Welcome to The Chicago Chop House
Historic Chicago dining is more than just a theme at The Chicago Chop House, it’s a way of life. Stepping into the restaurant’s immaculately restored, century-old Victorian brownstone building brings diners into the city’s past, when meat packers, politicians, and gangsters dined on succulent steaks in luxurious rooms. More than 1,400 historical photos tell the tale of old Chicago throughout three dining rooms surrounded by hunter green walls and lit by glowing sconces.
And just like the power players of Chicago’s yesteryears, guests partake on dishes that embody the flavors that made our city one of the best dining experiences. Our all USDA Prime menu of awe-inspiring 64-ounce porterhouses, 16- and 24-ounce New York strips, and 24-ounce prime ribs bathe the senses in prime-aged flavor. The Chicago Chop House is also one of the only restaurants in Chicagoland to serve Mishima cuts, a unique and succulent beef known for its delicate flavor and tenderness. Guests can pair their meals with a glass or bottle of wine from our international list that includes more than 650 selections; a list that has won nine “Awards of Excellence” and “Best of” awards from Wine Spectator, and an Award of Distinction from Wine Enthusiast Magazine.
The Chicago Chop House bestows each and every guest with exceptional quality, flavor, service, and ambiance that few can match and none can surpass.
Conventional wisdom holds that, before you launch a new enterprise, you should have at least one year’s operating expenses on hand. When the Chicago Chop House opened its doors in November of 1986, it did so on a wing and a prayer.
Henry Norton, a Georgetown University graduate and advertising guru, sold his home to finance his new venture; a steakhouse in the heart of River North. Emboldened by his previously successful restaurant launches, which included Easy Street in 1959, Alfies in 1966, Gate of Horn in 1968, Le Pub in 1971, and Shuckers in 1978, he was confident he could make his mark on Chicago’s steakhouse scene.
His friends, on the other hand, were skeptical. Frankly, they thought he was crazy. Though a few steakhouses existed at the time, such as Morton’s and Gene & Georgetti’s, seafood was the rage in the Windy City. But Henry never let risk deter him from his goals, and he followed through on his dream.
“One day, Henry calls me up and says, ‘I want to open a steakhouse and I won’t do it without you’,” reminisces Chicago Chop House Chef Bill Farrahi. “I told him, ‘Henry, I’ve got a good job. I own one-third of Shuckers and I’m Happy’.” Henry’s reply, “You need a challenge, your job is too easy.”
Bill found himself inspired by Henry’s energy, and decided to take up Henry’s dream with him. His first challenge was to come up with a menu for the fledgling enterprise. As a former chef at Café Bohemia, he was adept at preparing a wide variety of meats and game, including moose, bear, buffalo, and elk. Bill recalls that he and Henry got the idea for a 64- and 48-ounce porterhouse from Café Bohemia’s menu.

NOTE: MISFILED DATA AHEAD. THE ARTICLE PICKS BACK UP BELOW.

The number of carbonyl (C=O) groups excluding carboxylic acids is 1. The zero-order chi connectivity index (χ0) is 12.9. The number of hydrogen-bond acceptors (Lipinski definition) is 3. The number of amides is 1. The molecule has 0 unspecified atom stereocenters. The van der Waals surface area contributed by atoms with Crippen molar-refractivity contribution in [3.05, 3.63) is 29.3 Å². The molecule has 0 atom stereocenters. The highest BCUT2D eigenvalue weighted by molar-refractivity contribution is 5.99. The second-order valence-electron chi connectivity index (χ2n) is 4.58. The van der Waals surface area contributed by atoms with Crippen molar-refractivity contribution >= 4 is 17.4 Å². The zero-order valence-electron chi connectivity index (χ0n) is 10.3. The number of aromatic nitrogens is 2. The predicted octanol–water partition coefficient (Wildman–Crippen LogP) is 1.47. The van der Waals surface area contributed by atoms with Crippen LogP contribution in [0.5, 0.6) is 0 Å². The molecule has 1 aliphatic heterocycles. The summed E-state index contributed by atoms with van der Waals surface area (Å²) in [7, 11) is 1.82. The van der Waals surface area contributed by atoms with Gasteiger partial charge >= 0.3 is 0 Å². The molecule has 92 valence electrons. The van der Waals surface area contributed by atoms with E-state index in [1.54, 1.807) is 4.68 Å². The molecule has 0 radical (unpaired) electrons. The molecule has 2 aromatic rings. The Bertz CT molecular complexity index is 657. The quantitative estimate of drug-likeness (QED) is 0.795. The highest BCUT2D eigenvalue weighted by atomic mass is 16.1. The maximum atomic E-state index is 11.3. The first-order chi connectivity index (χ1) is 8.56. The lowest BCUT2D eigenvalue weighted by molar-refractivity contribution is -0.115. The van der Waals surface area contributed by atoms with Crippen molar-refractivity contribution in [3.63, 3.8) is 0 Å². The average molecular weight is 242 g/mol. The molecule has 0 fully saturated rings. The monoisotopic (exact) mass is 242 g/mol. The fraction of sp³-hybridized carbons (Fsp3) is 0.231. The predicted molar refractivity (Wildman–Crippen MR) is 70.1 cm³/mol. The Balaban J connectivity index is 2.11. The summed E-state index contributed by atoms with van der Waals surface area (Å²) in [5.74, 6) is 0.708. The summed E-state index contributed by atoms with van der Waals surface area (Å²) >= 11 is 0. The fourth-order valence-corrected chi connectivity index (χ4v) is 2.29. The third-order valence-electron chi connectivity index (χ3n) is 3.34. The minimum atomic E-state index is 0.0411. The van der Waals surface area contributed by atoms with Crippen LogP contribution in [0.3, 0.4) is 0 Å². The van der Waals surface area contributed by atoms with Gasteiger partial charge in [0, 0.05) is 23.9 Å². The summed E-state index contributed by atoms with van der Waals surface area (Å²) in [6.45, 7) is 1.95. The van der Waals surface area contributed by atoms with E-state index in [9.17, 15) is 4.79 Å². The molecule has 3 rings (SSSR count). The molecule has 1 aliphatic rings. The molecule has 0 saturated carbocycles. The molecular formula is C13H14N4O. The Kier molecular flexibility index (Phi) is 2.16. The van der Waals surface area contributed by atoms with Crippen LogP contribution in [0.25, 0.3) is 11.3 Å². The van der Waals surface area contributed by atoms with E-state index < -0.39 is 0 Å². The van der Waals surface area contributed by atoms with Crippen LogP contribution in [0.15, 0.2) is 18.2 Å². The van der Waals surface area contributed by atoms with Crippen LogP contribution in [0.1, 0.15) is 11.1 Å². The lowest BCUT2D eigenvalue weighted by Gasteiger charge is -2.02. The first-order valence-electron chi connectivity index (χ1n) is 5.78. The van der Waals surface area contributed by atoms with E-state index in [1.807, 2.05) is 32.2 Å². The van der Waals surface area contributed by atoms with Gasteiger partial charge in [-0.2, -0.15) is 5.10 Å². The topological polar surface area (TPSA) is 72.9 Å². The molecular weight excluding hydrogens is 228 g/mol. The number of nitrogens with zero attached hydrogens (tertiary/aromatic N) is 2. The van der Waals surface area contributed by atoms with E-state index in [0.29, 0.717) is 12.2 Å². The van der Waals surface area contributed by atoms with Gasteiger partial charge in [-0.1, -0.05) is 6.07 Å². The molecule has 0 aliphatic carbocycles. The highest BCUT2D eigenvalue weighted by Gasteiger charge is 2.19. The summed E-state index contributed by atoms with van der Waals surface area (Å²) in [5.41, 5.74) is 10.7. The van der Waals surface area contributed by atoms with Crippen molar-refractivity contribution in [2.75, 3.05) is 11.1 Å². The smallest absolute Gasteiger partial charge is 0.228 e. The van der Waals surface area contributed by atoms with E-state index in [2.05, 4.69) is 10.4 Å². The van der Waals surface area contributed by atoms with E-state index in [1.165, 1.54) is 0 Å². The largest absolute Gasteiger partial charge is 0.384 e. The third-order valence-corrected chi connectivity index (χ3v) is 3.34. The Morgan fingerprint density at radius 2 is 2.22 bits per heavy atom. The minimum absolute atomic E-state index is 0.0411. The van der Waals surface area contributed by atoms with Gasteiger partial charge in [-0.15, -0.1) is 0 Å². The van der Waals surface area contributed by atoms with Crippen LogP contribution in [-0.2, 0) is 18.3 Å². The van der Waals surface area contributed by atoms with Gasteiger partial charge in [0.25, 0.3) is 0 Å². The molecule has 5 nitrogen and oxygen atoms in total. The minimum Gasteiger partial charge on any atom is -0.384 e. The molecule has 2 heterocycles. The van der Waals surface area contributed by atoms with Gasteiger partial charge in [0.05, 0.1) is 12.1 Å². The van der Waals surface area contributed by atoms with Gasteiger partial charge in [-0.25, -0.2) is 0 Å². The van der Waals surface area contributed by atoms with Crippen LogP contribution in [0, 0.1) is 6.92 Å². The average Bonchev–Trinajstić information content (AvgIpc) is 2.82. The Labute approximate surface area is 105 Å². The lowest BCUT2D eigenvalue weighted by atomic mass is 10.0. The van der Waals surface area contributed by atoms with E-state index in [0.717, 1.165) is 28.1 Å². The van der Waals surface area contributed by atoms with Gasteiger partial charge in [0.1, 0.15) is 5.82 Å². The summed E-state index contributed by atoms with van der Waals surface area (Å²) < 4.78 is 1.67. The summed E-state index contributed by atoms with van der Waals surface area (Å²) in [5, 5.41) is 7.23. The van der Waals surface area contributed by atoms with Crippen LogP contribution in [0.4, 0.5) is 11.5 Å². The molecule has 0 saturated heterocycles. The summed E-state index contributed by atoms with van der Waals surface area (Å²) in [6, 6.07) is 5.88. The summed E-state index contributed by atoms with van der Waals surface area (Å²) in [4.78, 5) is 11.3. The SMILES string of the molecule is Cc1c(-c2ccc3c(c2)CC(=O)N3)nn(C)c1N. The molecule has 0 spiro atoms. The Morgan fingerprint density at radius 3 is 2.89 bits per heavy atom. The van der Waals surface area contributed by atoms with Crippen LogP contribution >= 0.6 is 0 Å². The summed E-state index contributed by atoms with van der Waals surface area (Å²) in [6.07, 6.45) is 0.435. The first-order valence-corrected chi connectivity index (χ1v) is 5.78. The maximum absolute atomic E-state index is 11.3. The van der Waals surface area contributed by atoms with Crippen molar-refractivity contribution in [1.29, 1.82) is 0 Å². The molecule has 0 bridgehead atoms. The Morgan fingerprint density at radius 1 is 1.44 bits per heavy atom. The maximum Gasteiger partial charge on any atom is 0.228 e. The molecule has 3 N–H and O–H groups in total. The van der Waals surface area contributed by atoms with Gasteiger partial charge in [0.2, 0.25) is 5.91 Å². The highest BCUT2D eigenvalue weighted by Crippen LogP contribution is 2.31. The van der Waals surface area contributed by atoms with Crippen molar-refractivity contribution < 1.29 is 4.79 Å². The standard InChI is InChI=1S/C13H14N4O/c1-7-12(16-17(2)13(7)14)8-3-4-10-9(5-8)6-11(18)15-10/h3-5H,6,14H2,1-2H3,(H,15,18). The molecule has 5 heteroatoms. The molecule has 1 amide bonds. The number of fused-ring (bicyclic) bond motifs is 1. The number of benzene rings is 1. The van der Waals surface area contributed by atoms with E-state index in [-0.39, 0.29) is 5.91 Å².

“There are only a handful of steaks you can put on a steakhouse menu,” says Bill. “The only variables are the portions and the way you present them. Basically, our menu hasn’t changed since we opened. We still have approximately 11 steaks and 8 seafood items.”
With the menu set, the management and staff working together, and the bill being paid, all of the ingredients for success were in place. All that was left was attracting diners.
The restaurant’s success was in part due to Henry’s focus on attracting Chicago’s many travelers and visitors. Though Chicago was an excellent market for dining establishments, Henry knew that many Chicagoans, being surrounded by quality restaurants, liked to try new places and spent many of their dollars at the newest “in” spots. He decided to make The Chicago Chop House a home away from home for out-of-towners and travelers. His focus was spent advertising in publications such as In Flight magazine and at conventions, and his business skyrocketed.
In 1990, Henry decided to sell his restaurant. He said that, since he had no family he wanted to leave it to, he wanted to place his dream in the hands of those who had helped it become the landmark it was: Bill Farrahi, Chop House V.P. of Operations Susan Gayford, and General Manager John Pontarelli, as well as Henry’s attorney, Ken Denberg, and his accountant, James Cannon. Henry stayed on as a consultant, and in true Henry Norton fashion, continued to control every aspect of the restaurant’s day-to-day.
Sadly, in April of 1994, Henry was diagnosed with pancreatic cancer, and passed away just 12 days later. The restaurant would serve as his final legacy and enduring tribute.
While The Chicago Chop House began as one man’s dream, it transformed into a historic staple of Chicago dining through the love and hard work of those close to Henry. Even today, The Chicago Chop House is a step back in time, an oasis of simpler days in a bustling city, where residents and visitors are greeted, nourished, and served to the highest standards of excellence.
Or simply put, the way Henry always treated his friends.